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My Turn: Medical marijuana law without home grow option won’t help me

As a 28-year-old battling muscular dystrophy, I’ve been fighting for my life since I lost my ability to walk at age 13.

I spent a summer in California several years ago, so I know from personal experience that medical marijuana works for me. In the months that I was able to use it legally, I gained more than 10 pounds and was able to stop taking prescription pain medicines altogether. There is no cure for my condition, but medical marijuana relieves my pain and stimulates my appetite, dramatically improving my quality of life when I’m able to use it.

I have spent the better part of a decade asking New Hampshire legislators to allow patients like me to use medical marijuana, and it finally appears that a medical marijuana bill is going to pass this year.

Unfortunately, it appears this law may not be of any benefit to patients like me who are currently fighting for our lives.

HB 573, which passed overwhelmingly in the House, allows patients to access medical marijuana from one of five state-regulated alternative treatment centers or grow up to three cannabis plants. The centers will not begin serving patients for at least two years, and many patients, including myself, cannot wait that long for relief. Thus, it is critical that we be allowed to grow for ourselves or designate a caregiver to do so for us, as the bill allows.

Sadly, Gov. Maggie Hassan is now insisting that home cultivation be removed from the bill before she will sign it. This means patients will continue to suffer without legal access. Frankly, I do not expect to live another two years, so for me this may as well be a death sentence.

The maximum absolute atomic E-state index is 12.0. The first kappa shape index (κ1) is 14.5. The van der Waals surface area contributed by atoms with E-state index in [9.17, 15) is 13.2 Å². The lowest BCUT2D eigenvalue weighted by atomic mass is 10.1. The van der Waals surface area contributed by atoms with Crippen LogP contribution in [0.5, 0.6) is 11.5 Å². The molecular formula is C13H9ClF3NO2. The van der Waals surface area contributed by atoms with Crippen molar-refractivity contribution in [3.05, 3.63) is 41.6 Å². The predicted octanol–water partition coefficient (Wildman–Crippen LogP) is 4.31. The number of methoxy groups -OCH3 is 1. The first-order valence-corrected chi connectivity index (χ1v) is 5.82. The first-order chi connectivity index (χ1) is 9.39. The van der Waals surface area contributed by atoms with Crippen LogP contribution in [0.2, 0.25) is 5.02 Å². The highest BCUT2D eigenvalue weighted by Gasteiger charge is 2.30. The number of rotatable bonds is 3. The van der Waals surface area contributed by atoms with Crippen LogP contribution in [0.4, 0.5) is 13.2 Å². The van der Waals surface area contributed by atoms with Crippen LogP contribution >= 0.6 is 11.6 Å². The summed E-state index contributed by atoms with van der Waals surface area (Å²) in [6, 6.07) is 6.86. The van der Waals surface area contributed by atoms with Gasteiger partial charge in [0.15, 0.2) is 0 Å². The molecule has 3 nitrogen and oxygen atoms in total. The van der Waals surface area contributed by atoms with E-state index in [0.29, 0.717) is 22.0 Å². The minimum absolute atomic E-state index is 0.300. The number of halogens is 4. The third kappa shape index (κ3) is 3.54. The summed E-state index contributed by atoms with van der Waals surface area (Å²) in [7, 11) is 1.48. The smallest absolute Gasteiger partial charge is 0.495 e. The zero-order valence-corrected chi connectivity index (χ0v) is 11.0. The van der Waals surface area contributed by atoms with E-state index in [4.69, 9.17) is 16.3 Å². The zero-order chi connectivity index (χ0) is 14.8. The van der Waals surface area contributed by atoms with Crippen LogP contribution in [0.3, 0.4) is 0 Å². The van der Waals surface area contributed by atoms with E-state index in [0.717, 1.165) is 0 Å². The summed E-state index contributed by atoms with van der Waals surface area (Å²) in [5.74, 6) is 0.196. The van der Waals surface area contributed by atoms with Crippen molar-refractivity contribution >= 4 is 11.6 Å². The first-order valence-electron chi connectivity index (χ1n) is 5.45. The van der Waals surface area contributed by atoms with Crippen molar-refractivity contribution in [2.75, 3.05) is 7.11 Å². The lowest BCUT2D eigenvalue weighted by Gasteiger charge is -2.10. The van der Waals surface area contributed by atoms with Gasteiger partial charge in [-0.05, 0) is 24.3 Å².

A few weeks ago, a small group of patients and I met with Hassan in her office. We explained that patients like us need to be able to grow our own plants or else we will have no legal means of obtaining it prior to the alternative treatment centers opening. I thought Hassan was listening, but I guess she must have found the police chiefs’ arguments more persuasive than mine.

This makes no sense. For more than a decade, states across the nation with medical marijuana laws have allowed patients to grow their own plants. Our neighbors in Maine have been doing so since 1999 and in Vermont since 2004. If it had resulted in any significant problems, I am sure we would have heard about them. We have not.

Meanwhile, in states such as New Jersey and Delaware, where they have adopted medical marijuana laws that do not allow for home cultivation, many patients are still being left out in the cold. In New Jersey, it took nearly three years for one alternative treatment center to begin serving patients. In Delaware, it has been two years since the law passed, and they have yet to develop rules for the centers.

I hope these centers will develop into a great option for patients in New Hampshire, but until they are registered and opened, they are little more than a great idea. Sadly, patients such as me do not have the time to wait for them to come into fruition.

My weight has dropped to 66 pounds, my condition is worsening, and I have already had too many bad experiences buying and using marijuana from the illegal market.

Hassan should reconsider this awful decision. I am not a criminal, and it’s insane that a person in my situation should have to break the law in order to obtain medical marijuana.

(Clayton Holton lives in
Rochester.)

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